[Python-Dev] Mixed up core/module source file locations in CPython
eliben at gmail.com
Sun Nov 17 14:58:08 CET 2013
On Sat, Nov 16, 2013 at 3:44 PM, Brett Cannon <brett at python.org> wrote:
> On Sat, Nov 16, 2013 at 1:40 PM, Eric Snow <ericsnowcurrently at gmail.com>wrote:
>> If you look at the Python and Modules directories in the cpython repo,
>> you'll find modules in Python/ and core files (like python.c and
>> main.c) in Modules/. (It's like parking on a driveway and driving on
>> a parkway. <wink>) It's not that big a deal and not that hard to
>> figure out (so I'm fine with the status quo), but it is a bit
>> surprising. When I was first getting familiar with the code base a
>> few years ago (as a C non-expert), it was a not insignificant but not
>> major stumbling block.
>> The situation is mostly a consequence of history, if I understand
>> correctly. The subject has come up before and I don't recall any
>> objections to doing something about it. I haven't had the time to
>> track down those earlier discussions, though I remember Benjamin
>> having some comment about it.
>> Would it be too disruptive (churn, etc.) to clean this up in 3.5? I
>> see it similarly to when I moved a light switch from outside my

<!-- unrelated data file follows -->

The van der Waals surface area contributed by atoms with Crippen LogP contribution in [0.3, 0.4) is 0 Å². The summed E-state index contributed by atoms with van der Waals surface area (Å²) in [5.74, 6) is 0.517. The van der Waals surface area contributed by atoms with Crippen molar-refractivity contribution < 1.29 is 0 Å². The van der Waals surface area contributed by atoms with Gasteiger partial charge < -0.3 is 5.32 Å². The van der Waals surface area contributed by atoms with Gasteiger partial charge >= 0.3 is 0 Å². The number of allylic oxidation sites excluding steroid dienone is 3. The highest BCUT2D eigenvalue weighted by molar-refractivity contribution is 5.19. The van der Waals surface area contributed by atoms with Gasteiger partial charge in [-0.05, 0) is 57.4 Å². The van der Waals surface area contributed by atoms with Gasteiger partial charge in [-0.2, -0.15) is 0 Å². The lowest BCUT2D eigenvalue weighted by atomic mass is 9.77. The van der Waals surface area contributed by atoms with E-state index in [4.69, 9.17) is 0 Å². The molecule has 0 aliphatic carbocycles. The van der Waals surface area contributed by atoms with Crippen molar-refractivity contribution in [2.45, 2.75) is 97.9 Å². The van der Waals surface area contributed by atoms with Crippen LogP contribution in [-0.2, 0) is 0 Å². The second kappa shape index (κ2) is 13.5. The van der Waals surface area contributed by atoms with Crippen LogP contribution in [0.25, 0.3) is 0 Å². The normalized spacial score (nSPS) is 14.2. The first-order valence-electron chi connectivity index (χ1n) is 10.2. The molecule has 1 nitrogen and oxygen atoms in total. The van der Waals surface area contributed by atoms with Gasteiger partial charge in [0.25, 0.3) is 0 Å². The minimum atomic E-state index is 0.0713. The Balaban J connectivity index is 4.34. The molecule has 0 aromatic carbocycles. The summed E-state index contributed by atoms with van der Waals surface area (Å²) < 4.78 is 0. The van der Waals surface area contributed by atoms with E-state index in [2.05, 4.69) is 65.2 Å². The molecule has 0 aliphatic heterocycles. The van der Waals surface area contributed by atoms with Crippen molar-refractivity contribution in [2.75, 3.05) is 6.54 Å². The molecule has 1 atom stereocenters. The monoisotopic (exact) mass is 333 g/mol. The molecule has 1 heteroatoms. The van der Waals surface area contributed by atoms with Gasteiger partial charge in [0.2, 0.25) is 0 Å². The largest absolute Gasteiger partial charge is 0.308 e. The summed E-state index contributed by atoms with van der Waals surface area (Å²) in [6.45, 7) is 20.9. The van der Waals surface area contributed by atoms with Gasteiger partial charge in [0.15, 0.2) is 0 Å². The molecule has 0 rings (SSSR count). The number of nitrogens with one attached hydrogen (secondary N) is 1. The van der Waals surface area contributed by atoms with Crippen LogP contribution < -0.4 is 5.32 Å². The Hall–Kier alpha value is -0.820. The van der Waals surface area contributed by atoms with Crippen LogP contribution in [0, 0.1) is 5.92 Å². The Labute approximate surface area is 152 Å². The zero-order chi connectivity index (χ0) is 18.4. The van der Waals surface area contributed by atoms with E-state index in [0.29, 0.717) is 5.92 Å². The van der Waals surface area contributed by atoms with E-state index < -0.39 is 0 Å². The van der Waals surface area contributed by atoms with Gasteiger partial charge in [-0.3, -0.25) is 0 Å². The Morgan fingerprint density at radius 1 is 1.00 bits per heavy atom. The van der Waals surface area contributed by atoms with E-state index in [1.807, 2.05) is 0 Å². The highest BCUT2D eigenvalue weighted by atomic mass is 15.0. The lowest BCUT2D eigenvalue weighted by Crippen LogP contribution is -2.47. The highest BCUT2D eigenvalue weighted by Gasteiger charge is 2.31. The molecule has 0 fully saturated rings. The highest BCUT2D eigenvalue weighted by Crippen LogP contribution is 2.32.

>> bathroom to inside. For a while, but not that long, I kept
>> unconsciously reaching for the switch that was no longer there on the
>> outside. Regardless I'm glad I did it. Likewise, moving the handful
>> of files around is a relatively inconsequential change that would make
>> the project just a little less surprising, particularly for new
>> p.s. Either way I'll probably take some time (it shouldn't take long)
>> after the PEP 451 implementation is done to put together a patch that
>> moves the files around, just to see what difference it makes.
> I personally think it would be a good idea to re-arrange the files to make
> things more beginner-friendly. I believe Nick was also talking about
> renaming directories, etc. at some point.
If we're concerned with the beginner-friendliness of our source layout,
I'll have to mention that I have a full ASDL parser lying around that's
written in Python 3.4 (enums!) without using Spark. So that's one less
custom tool to carry around with Python, less files and less LOCs in
general. Just sayin' ;-)
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